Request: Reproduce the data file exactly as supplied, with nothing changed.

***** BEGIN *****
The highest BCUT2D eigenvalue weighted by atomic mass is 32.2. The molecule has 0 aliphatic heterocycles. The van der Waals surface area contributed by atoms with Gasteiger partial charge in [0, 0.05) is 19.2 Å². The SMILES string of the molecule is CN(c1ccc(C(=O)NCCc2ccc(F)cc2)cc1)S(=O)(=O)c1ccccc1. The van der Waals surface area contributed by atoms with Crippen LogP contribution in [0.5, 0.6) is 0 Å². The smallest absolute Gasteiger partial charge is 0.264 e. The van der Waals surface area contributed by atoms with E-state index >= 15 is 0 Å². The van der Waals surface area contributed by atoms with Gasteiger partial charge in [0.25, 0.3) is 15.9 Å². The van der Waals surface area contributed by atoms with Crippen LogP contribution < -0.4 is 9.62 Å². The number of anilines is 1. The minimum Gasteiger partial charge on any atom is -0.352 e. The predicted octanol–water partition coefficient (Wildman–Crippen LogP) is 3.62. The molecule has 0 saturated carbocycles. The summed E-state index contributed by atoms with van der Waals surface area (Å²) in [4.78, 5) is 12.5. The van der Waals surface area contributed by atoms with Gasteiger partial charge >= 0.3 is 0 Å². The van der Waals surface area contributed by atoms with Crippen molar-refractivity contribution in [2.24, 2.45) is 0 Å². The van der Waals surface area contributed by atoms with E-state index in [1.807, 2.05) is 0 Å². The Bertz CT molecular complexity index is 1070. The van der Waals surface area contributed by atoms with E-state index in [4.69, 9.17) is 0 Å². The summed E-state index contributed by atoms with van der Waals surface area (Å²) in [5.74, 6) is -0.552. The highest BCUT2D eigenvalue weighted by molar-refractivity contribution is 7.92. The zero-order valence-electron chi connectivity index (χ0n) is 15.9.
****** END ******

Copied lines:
The highest BCUT2D eigenvalue weighted by atomic mass is 32.2. The molecule has 0 aliphatic heterocycles. The van der Waals surface area contributed by atoms with Gasteiger partial charge in [0, 0.05) is 19.2 Å². The SMILES string of the molecule is CN(c1ccc(C(=O)NCCc2ccc(F)cc2)cc1)S(=O)(=O)c1ccccc1. The van der Waals surface area contributed by atoms with Crippen LogP contribution in [0.5, 0.6) is 0 Å². The smallest absolute Gasteiger partial charge is 0.264 e. The van der Waals surface area contributed by atoms with E-state index >= 15 is 0 Å². The van der Waals surface area contributed by atoms with Gasteiger partial charge in [0.25, 0.3) is 15.9 Å². The van der Waals surface area contributed by atoms with Crippen LogP contribution < -0.4 is 9.62 Å². The number of anilines is 1. The minimum Gasteiger partial charge on any atom is -0.352 e. The predicted octanol–water partition coefficient (Wildman–Crippen LogP) is 3.62. The molecule has 0 saturated carbocycles. The summed E-state index contributed by atoms with van der Waals surface area (Å²) in [4.78, 5) is 12.5. The van der Waals surface area contributed by atoms with Gasteiger partial charge >= 0.3 is 0 Å². The van der Waals surface area contributed by atoms with Crippen molar-refractivity contribution in [2.24, 2.45) is 0 Å². The van der Waals surface area contributed by atoms with E-state index in [1.807, 2.05) is 0 Å². The Bertz CT molecular complexity index is 1070. The van der Waals surface area contributed by atoms with E-state index in [4.69, 9.17) is 0 Å². The summed E-state index contributed by atoms with van der Waals surface area (Å²) in [5.74, 6) is -0.552. The highest BCUT2D eigenvalue weighted by molar-refractivity contribution is 7.92. The zero-order valence-electron chi connectivity index (χ0n) is 15.9.